High and ultra-quality factor (Q) optical resonators have been used in numerous applications, ranging from biodetection and gyroscopes to nonlinear optics. In the majority of the measurements, the fundamental optical mode is used as it is easy to predict its behavior and subsequent response. However, there are numerous other modes which could give improved performance or offer alternative measurement opportunities. For example, by using a mode located farther from the device surface, the optical field becomes less susceptible to changes in the environment. However, selectively exciting a pre-determined, non-fundamental mode or, alternatively, creating a “designer” mode which has one’s ideal properties is extremely challenging. One approach which will be presented is based on engineering a gradient refractive index (GRIN) cavity. We use a silica ultra-high-Q toroidal cavity as a starting platform device. On top of this structure, we can controllably deposit, layer or grow different materials of different refractive indices, with nm-scale precision, creating resonators with a GRIN region co-located with the optical field. Slight adjustments in the thicknesses or indices of the films result in large changes in the mode which is most easily excited. Even in this architected structure, we have maintained Q>1 million. Using this approach, we have demonstrated the ability to tune the properties of the device. For example, we have changed the thermal response and the UV response of a device by over an order of magnitude.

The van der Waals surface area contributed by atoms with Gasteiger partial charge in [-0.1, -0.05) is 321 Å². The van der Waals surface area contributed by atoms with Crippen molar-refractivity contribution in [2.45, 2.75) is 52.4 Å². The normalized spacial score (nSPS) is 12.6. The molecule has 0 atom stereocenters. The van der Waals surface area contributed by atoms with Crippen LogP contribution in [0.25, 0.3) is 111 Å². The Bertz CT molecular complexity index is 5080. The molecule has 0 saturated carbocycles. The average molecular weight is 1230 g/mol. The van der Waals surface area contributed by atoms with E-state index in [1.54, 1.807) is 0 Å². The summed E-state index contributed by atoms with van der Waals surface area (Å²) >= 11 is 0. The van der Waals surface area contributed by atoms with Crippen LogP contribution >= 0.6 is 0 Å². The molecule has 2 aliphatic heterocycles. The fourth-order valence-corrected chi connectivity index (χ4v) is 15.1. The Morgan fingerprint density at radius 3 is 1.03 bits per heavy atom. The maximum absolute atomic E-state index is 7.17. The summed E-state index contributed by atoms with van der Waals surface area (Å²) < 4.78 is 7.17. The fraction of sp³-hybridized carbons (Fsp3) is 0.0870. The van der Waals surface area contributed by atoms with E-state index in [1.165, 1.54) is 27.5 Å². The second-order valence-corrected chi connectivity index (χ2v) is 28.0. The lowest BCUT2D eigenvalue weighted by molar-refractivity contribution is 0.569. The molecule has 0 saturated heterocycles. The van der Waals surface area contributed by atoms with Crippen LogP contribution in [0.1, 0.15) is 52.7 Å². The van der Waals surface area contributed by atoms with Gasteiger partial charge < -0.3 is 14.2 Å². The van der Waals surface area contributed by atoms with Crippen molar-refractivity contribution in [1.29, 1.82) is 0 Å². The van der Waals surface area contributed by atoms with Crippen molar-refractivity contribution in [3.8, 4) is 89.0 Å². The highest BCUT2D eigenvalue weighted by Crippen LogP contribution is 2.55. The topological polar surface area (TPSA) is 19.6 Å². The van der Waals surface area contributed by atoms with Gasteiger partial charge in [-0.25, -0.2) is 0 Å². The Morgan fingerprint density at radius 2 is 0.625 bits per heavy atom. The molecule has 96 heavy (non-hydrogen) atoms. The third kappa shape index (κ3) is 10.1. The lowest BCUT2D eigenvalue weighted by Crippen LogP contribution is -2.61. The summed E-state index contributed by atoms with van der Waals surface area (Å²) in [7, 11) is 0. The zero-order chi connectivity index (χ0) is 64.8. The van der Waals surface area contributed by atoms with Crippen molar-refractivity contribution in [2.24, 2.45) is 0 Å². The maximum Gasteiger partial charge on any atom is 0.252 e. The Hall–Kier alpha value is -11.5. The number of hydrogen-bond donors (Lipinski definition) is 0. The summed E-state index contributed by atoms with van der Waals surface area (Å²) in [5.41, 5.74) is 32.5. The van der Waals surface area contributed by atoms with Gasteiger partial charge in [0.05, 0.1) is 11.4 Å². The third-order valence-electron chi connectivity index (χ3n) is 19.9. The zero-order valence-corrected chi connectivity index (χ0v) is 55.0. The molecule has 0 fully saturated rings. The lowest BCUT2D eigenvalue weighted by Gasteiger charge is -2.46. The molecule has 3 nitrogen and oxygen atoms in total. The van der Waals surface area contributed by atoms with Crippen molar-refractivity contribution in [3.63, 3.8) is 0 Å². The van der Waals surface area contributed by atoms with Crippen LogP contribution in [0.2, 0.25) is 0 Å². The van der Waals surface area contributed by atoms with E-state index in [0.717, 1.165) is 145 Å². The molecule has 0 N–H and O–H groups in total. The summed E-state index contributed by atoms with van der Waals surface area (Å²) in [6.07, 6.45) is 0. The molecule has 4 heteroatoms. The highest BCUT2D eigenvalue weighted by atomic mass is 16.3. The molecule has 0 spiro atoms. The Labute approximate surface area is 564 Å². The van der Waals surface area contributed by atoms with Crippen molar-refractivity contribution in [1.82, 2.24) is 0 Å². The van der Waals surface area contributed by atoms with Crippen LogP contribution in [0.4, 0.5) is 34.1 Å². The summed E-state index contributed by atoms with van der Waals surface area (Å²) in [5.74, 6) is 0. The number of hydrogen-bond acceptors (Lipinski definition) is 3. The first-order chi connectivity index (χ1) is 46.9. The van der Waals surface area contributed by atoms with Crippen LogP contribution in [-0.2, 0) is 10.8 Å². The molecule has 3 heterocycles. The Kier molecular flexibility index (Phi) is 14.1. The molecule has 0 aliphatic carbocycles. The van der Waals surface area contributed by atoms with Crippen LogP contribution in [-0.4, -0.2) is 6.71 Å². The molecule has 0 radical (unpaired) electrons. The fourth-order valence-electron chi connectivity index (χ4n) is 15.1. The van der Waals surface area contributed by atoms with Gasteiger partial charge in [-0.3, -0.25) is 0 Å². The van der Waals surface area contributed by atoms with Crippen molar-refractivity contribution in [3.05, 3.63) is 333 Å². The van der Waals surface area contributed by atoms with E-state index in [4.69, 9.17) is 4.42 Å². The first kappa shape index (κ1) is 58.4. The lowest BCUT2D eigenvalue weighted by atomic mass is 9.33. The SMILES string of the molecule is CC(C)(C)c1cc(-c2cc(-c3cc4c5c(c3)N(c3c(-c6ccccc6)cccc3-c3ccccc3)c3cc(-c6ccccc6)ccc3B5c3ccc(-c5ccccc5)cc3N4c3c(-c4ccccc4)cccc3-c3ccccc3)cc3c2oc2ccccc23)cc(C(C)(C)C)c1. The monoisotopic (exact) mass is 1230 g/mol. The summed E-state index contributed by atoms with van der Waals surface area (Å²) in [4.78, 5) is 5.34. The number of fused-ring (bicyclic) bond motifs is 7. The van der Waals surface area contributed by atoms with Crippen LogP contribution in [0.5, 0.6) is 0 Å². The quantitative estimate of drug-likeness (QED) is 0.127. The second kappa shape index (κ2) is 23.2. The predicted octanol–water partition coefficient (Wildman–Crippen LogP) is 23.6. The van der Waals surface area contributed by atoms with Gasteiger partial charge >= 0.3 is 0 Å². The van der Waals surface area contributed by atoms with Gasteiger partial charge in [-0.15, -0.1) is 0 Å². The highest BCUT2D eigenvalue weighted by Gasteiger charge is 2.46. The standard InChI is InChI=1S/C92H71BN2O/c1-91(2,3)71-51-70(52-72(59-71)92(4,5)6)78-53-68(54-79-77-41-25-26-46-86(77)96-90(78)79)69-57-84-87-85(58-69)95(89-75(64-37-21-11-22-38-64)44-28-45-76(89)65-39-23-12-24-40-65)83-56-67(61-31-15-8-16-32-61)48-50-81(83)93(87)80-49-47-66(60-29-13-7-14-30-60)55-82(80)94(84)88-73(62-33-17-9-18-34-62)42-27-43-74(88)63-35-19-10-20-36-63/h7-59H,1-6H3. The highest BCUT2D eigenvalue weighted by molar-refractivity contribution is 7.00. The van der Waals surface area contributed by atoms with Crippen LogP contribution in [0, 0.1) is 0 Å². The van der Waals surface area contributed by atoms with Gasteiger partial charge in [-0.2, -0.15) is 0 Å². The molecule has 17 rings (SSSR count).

Silica and silica-doped high quality factor (Q) optical resonators have demonstrated ultra-low threshold lasers based on numerous mechanisms (eg rare earth dopants, Raman). To date, the key focus has been on maintaining a high Q, as that determines the lasing threshold and linewidth. However, equally important criteria are lasing efficiency and wavelength. These parameters are governed by the material, not the cavity Q. Therefore, to fully address this challenge, it is necessary to develop new materials. We have synthesized a suite of silica and polymeric materials with nanoparticle and rare-earth dopants to enable the development of microcavity lasers with emission from the near-IR to the UV. Additionally, the efficiencies and thresholds of many of these devices surpass the previous work. Specifically, the silica sol-gel lasers are co- and tri-doped with metal nanoparticles (eg Ti, Al) and rare-earth materials (eg Yb, Nb, Tm) and are fabricated using conventional micro/nanofabrication methods. The intercalation of the metal in the silica matrix reduces the clustering of the rare-earth ions and reduces the phonon energy of the glass, improving efficiency and overall device performance. Additionally, the silica Raman gain coefficient is enhanced due to the inclusion of the metal nanoparticles, which results in a lower threshold and a higher efficiency silica Raman laser. Finally, we have synthesized several polymer films doped with metal (eg Au, Ag) nanoparticles and deposited them on the surface of our microcavity devices. By pumping on the plasmonic resonant wavelength of the particle, we are able to achieve plasmonic-enhanced upconversion lasing.